A New Jersey appeals court recently overturned talc verdicts totaling $117 million in damages against Johnson & Johnson Consumer Inc. (JJCI) and Imerys Talc America, Inc. (Imerys) after finding expert testimony was Daubert-less, thus improper and warranted new trials.
On December 23, 2016, Plaintiffs Stephen Lanzo III and his wife filed a complaint against multiple defendants, including JJCI and Imerys, claiming that Mr. Lanzo was exposed to asbestos and contracted mesothelioma from his long-term use of Johnson & Johnson’s talcum powder products.
At trial, JJCI and Imerys filed a motion to preclude plaintiffs’ experts, James S. Webber, Ph.D. and Jacqueline Moline, M.D. from testifying that non-asbestiform cleavage fragments of certain minerals can cause mesothelioma. Superior Court Judge Ana C. Viscomi denied the motion for Webber and limited the scope of Moline’s testimony, but allowed her to testify regarding “non-asbestiform cleavage fragments from a medical point of view.”
The jury returned a verdict against JJCI and Imerys finding that Mr. Lanzo’s exposure to asbestos from the talcum powder products was a substantial factor in causing his mesothelioma. The jury awarded Mr. Lanzo $30 million in compensatory damages for his disability, impairment, loss of the enjoyment of life, and pain and suffering, and $7 million to Ms. Lanzo for the loss of Mr. Lanzo’s services, society, and consortium. The jury also awarded plaintiffs punitive damages totaling $80 million.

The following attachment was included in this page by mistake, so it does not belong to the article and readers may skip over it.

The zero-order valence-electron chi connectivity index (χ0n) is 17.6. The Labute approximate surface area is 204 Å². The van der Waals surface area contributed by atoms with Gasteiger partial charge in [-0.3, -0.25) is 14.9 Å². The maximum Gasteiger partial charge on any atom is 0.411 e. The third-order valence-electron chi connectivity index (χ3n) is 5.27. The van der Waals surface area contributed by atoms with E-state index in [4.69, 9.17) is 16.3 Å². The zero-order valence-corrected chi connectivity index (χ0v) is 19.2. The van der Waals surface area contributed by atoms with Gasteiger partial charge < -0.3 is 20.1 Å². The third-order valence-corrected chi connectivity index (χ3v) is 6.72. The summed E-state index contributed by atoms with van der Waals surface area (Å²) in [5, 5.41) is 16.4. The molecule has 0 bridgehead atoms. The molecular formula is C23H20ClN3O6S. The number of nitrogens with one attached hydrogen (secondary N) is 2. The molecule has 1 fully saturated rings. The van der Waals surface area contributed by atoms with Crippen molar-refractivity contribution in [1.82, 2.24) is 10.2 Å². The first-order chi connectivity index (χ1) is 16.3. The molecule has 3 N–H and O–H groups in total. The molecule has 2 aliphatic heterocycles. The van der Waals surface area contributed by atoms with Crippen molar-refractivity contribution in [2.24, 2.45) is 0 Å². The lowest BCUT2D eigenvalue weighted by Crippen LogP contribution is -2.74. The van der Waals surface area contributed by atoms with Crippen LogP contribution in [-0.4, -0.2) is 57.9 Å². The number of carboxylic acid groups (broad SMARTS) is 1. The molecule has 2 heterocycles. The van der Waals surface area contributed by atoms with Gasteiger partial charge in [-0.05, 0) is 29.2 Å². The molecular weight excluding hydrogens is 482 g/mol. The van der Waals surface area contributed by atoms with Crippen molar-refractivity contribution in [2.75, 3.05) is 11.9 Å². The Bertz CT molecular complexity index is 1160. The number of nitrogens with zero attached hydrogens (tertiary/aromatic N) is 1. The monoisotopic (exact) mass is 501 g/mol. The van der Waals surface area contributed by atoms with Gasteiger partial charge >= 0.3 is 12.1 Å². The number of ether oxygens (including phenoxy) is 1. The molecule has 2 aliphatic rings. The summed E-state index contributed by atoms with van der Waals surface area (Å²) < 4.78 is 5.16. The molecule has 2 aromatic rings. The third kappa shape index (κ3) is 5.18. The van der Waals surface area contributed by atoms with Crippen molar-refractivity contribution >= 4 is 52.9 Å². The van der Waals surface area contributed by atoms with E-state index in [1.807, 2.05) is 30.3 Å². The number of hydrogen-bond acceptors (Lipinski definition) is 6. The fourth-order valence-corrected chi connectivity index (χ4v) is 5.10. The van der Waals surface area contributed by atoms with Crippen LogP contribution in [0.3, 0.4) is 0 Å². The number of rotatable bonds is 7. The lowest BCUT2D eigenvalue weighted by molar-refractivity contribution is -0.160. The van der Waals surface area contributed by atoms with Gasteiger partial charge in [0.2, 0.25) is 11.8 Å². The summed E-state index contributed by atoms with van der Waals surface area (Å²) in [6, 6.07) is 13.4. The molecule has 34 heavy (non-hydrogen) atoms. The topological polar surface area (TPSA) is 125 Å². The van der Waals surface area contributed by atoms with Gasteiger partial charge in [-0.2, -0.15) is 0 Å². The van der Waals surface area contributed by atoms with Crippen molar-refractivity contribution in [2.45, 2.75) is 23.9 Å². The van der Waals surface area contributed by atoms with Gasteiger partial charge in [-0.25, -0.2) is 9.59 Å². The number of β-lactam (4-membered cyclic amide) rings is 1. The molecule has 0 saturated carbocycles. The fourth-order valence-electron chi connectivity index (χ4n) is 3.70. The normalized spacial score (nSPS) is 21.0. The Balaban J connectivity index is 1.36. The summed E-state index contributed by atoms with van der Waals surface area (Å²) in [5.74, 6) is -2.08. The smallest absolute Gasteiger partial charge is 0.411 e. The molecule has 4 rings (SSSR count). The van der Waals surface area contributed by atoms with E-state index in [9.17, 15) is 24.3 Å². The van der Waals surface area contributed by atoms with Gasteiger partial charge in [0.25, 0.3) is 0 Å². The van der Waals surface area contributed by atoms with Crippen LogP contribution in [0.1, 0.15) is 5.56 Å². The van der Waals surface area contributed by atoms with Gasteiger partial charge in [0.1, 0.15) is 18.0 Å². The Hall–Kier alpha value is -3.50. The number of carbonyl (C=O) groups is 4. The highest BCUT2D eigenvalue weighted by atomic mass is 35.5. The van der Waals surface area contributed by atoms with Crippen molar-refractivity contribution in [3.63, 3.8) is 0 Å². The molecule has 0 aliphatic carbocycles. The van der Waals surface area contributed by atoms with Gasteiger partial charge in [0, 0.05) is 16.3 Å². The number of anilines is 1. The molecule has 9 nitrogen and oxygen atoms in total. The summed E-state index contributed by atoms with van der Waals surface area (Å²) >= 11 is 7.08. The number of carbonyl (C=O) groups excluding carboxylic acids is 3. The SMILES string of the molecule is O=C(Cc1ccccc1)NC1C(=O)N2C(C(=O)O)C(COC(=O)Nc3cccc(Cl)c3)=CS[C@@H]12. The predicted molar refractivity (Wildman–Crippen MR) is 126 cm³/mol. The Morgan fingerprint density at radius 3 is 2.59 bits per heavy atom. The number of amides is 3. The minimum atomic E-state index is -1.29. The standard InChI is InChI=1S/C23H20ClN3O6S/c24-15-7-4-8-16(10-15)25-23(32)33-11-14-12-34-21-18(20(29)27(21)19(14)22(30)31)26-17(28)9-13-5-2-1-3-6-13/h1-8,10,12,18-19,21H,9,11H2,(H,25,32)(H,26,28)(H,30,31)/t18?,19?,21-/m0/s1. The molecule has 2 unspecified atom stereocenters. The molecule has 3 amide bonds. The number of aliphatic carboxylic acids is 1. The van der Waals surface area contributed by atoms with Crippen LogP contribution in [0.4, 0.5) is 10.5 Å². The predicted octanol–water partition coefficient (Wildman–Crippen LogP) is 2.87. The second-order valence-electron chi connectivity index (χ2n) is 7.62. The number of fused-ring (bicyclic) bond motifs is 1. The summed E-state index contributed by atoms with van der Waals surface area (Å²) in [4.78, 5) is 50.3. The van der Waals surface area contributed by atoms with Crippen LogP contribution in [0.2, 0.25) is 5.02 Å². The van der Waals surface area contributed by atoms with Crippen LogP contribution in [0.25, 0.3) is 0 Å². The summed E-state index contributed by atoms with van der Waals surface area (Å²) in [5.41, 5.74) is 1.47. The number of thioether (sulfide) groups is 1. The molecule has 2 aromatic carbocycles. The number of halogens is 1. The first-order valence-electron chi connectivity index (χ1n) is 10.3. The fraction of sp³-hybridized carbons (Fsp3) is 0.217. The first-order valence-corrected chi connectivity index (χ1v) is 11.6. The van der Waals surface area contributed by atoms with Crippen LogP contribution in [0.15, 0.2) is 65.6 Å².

On appeal, the three-judge appellate panel held that the Daubert principles regarding expert testimony did not support admission of the expert opinions offered by Webber and Moline. Namely, the opinions and theories were not tested, not subject to peer review and publication, and were not generally accepted in the scientific community. The panel further held that the trial court did not perform “its required gatekeeping function” by failing to conduct a proper analysis to determine whether the expert opinions met the Daubert standards and failing to assess the methodology or the underlying data used by the two experts to form their opinions. Instead, the trial court merely stated “[t]he issue of cleavage fragments [was] an area that’s highly contested between plaintiff[s’] experts and defense expert” and “the definition of asbestos, the asbestiform versus the non-asbestiform habit” was “one of the central issues in these talc cases . . . .”
The appellate panel concluded that the trial court mistakenly exercised its discretion by erroneously permitting Webber and Moline to testify concerning their untested opinion that non-asbestiform amphiboles can cause mesothelioma. The court amounted the testimony to “unverified” opinions that, if they were accepted as true by the jury, were “clearly capable of producing an unjust result”. Therefore, the panel reversed the judgment and remanded the matter for new trials for both defendants.
A Win for Defendants
The panel’s decision to overturn the multi-million talc verdicts is a huge win for defendants battling junk science in toxic tort litigation. It is also a key indicator to the plaintiffs’ bar that unsupported theories masked as “expert opinions” will no longer be tolerated or admitted in New Jersey if they do not meet the standards employed by Daubert.